Shimkus reminds: Digital television coming soon

</element><element id="paragraph-1" type="body"><![CDATA[U.S. Rep. John Shimkus is trying to get the word out about the coming switch to digital television signals and the need for converters.

On Feb. 17, 2009, television stations will stop sending their old analog broadcast signals and rabbit ears or house antennae will be rendered useless - which means big changes for people who don't subscribe to cable or satellite television service.

"If you are a citizen who receives a broadcast signal on Feb. 17, you will no longer be able to use that signal," Shimkus said at a news conference held Monday morning at his Harrisburg district office.

Newer televisions can convert the digital signal without help, but people with older sets will need a digital converter box before the change. People whose televisions don't have a "digital input" or that weren't made recently likely will need a converter box.

However, converter boxes are readily available from retail outlets that sell electronics, Shimkus said. There are more outlets for digital converter boxes than McDonalds franchises, Brian Danza of the Department of Commerce said. Coupons for $40 toward the purchase of a converter box are available from the Department of Commerce, Shimkus said. People may send off for the coupon, then take it to any retailer who sells converter boxes to get $40 off the purchase of up to two boxes.

"Many of them, the most inexpensive ones, are right around $45 to $49," Shimkus said.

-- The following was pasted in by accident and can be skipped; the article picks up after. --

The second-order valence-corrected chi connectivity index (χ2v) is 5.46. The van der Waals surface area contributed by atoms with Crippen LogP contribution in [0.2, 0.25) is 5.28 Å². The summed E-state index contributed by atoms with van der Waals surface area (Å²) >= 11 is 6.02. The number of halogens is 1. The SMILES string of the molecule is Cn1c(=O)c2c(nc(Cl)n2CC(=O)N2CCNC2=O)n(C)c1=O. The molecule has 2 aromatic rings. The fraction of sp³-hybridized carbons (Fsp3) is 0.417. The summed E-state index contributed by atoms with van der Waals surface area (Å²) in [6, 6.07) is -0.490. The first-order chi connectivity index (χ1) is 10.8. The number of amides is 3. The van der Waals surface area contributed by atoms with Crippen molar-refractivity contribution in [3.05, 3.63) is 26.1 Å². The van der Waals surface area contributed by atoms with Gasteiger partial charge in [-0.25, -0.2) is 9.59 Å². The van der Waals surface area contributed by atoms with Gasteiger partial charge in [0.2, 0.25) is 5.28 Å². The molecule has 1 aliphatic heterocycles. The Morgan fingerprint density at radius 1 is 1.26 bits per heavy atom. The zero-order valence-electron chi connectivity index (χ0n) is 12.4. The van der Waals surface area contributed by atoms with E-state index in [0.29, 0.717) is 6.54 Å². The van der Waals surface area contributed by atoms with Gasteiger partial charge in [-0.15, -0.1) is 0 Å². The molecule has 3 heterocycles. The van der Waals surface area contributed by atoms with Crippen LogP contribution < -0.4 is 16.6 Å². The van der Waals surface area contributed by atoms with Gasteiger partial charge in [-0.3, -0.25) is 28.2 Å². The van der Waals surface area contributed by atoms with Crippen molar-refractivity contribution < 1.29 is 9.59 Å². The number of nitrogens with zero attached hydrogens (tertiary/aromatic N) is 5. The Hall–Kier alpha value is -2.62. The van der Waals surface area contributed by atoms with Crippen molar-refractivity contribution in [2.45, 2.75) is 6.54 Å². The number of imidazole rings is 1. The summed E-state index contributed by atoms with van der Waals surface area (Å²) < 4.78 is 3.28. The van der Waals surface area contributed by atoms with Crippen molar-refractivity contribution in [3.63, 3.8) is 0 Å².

Shimkus recently got one of the inexpensive boxes and said it works fine.

Once a coupon is received, people only have 90 days to redeem it with a retailer, Shimkus said.

"Don't procrastinate once you get this," Shimkus said.

The purpose of the law was to provide a clearer signal for first responders and emergency personnel, Shimkus said. Some of the old analog signals will be set aside for emergency agencies, Shimkus said. Some of the analog signals will be auctioned to help pay for grants to the first responders and to pay for the program to assist consumers with purchase of digital converter boxes.

Another advantage is clearer television signals for consumers. Shimkus hopes the new digital signals will give local stations an incentive to put more channels on the public airwaves.

"Not only will your signal be better, you will get more channels," Shimkus said.

So far, the Department of Commerce has taken orders for 21.5 million converter box coupons; 20 million coupons have been sent out and 7 million coupons have been redeemed, Danza said.

Shimkus hopes as many people as possible know about the change before Feb. 17.

"There are going to be people who don't know. There are going to be people who turn on their TV on Feb. 17 and don't get a signal. But as a congressman, I want to get the word out as much as possible," Shimkus said.